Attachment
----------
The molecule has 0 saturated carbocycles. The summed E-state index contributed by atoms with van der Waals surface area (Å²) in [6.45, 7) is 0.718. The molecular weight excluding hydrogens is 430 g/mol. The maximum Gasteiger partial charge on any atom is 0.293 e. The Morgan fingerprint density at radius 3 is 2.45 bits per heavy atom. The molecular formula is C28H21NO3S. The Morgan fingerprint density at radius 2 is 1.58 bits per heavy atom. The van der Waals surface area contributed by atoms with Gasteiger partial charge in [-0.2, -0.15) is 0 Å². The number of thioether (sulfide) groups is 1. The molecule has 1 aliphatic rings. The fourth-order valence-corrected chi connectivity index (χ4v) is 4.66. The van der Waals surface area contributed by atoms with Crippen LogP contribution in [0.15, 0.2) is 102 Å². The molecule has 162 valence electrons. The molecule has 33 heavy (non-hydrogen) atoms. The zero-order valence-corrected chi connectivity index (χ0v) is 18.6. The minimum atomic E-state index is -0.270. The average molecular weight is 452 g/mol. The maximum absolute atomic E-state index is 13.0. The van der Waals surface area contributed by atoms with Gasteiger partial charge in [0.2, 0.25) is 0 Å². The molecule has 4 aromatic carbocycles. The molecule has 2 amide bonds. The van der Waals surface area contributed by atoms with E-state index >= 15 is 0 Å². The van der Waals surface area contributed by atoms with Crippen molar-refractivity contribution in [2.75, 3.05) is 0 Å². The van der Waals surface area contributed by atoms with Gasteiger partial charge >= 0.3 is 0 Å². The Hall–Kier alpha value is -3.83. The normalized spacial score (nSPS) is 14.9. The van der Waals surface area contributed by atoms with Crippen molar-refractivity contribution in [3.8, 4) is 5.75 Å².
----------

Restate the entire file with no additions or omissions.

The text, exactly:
The molecule has 0 saturated carbocycles. The summed E-state index contributed by atoms with van der Waals surface area (Å²) in [6.45, 7) is 0.718. The molecular weight excluding hydrogens is 430 g/mol. The maximum Gasteiger partial charge on any atom is 0.293 e. The Morgan fingerprint density at radius 3 is 2.45 bits per heavy atom. The molecular formula is C28H21NO3S. The Morgan fingerprint density at radius 2 is 1.58 bits per heavy atom. The van der Waals surface area contributed by atoms with Gasteiger partial charge in [-0.2, -0.15) is 0 Å². The number of thioether (sulfide) groups is 1. The molecule has 1 aliphatic rings. The fourth-order valence-corrected chi connectivity index (χ4v) is 4.66. The van der Waals surface area contributed by atoms with Crippen LogP contribution in [0.15, 0.2) is 102 Å². The molecule has 162 valence electrons. The molecule has 33 heavy (non-hydrogen) atoms. The zero-order valence-corrected chi connectivity index (χ0v) is 18.6. The minimum atomic E-state index is -0.270. The average molecular weight is 452 g/mol. The maximum absolute atomic E-state index is 13.0. The van der Waals surface area contributed by atoms with Gasteiger partial charge in [0.2, 0.25) is 0 Å². The molecule has 4 aromatic carbocycles. The molecule has 2 amide bonds. The van der Waals surface area contributed by atoms with E-state index >= 15 is 0 Å². The van der Waals surface area contributed by atoms with Crippen molar-refractivity contribution in [2.75, 3.05) is 0 Å². The van der Waals surface area contributed by atoms with Gasteiger partial charge >= 0.3 is 0 Å². The Hall–Kier alpha value is -3.83. The normalized spacial score (nSPS) is 14.9. The van der Waals surface area contributed by atoms with Crippen molar-refractivity contribution in [3.8, 4) is 5.75 Å².